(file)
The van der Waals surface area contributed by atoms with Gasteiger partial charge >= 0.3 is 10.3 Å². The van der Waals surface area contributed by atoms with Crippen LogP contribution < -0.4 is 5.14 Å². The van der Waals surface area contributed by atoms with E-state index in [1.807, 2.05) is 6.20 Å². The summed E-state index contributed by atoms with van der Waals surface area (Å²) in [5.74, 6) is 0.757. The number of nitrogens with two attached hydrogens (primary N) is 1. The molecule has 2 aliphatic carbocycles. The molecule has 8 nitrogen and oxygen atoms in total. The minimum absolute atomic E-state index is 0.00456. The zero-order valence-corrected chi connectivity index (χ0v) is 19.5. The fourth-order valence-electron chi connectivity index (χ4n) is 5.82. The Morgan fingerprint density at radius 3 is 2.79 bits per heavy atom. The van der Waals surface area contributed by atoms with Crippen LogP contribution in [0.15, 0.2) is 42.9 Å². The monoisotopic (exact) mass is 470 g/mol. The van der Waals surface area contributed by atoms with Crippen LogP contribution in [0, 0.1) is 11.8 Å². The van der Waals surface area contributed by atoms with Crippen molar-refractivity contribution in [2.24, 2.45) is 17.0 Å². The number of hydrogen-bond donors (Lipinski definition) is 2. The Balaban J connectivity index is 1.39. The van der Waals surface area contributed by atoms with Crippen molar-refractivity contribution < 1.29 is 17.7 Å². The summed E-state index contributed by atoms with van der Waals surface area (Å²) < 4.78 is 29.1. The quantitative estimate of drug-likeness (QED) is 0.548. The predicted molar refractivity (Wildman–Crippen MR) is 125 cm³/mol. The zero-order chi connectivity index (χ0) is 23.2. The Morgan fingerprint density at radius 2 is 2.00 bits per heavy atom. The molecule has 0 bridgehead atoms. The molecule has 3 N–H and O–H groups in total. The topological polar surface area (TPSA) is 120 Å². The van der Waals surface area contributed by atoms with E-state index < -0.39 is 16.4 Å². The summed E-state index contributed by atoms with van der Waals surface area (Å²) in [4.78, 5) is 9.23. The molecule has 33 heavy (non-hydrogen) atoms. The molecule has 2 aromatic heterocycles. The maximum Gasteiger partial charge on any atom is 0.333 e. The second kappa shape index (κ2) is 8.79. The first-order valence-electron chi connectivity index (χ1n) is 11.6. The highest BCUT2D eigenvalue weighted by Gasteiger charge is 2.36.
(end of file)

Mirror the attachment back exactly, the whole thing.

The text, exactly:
The van der Waals surface area contributed by atoms with Gasteiger partial charge >= 0.3 is 10.3 Å². The van der Waals surface area contributed by atoms with Crippen LogP contribution < -0.4 is 5.14 Å². The van der Waals surface area contributed by atoms with E-state index in [1.807, 2.05) is 6.20 Å². The summed E-state index contributed by atoms with van der Waals surface area (Å²) in [5.74, 6) is 0.757. The number of nitrogens with two attached hydrogens (primary N) is 1. The molecule has 2 aliphatic carbocycles. The molecule has 8 nitrogen and oxygen atoms in total. The minimum absolute atomic E-state index is 0.00456. The zero-order valence-corrected chi connectivity index (χ0v) is 19.5. The fourth-order valence-electron chi connectivity index (χ4n) is 5.82. The Morgan fingerprint density at radius 3 is 2.79 bits per heavy atom. The van der Waals surface area contributed by atoms with Crippen LogP contribution in [0.15, 0.2) is 42.9 Å². The monoisotopic (exact) mass is 470 g/mol. The van der Waals surface area contributed by atoms with Crippen LogP contribution in [0, 0.1) is 11.8 Å². The van der Waals surface area contributed by atoms with Crippen molar-refractivity contribution in [2.24, 2.45) is 17.0 Å². The number of hydrogen-bond donors (Lipinski definition) is 2. The Balaban J connectivity index is 1.39. The van der Waals surface area contributed by atoms with Crippen molar-refractivity contribution < 1.29 is 17.7 Å². The summed E-state index contributed by atoms with van der Waals surface area (Å²) < 4.78 is 29.1. The quantitative estimate of drug-likeness (QED) is 0.548. The predicted molar refractivity (Wildman–Crippen MR) is 125 cm³/mol. The zero-order chi connectivity index (χ0) is 23.2. The Morgan fingerprint density at radius 2 is 2.00 bits per heavy atom. The molecule has 0 bridgehead atoms. The molecule has 3 N–H and O–H groups in total. The topological polar surface area (TPSA) is 120 Å². The van der Waals surface area contributed by atoms with E-state index < -0.39 is 16.4 Å². The summed E-state index contributed by atoms with van der Waals surface area (Å²) in [4.78, 5) is 9.23. The molecule has 33 heavy (non-hydrogen) atoms. The molecule has 2 aromatic heterocycles. The maximum Gasteiger partial charge on any atom is 0.333 e. The second kappa shape index (κ2) is 8.79. The first-order valence-electron chi connectivity index (χ1n) is 11.6. The highest BCUT2D eigenvalue weighted by Gasteiger charge is 2.36.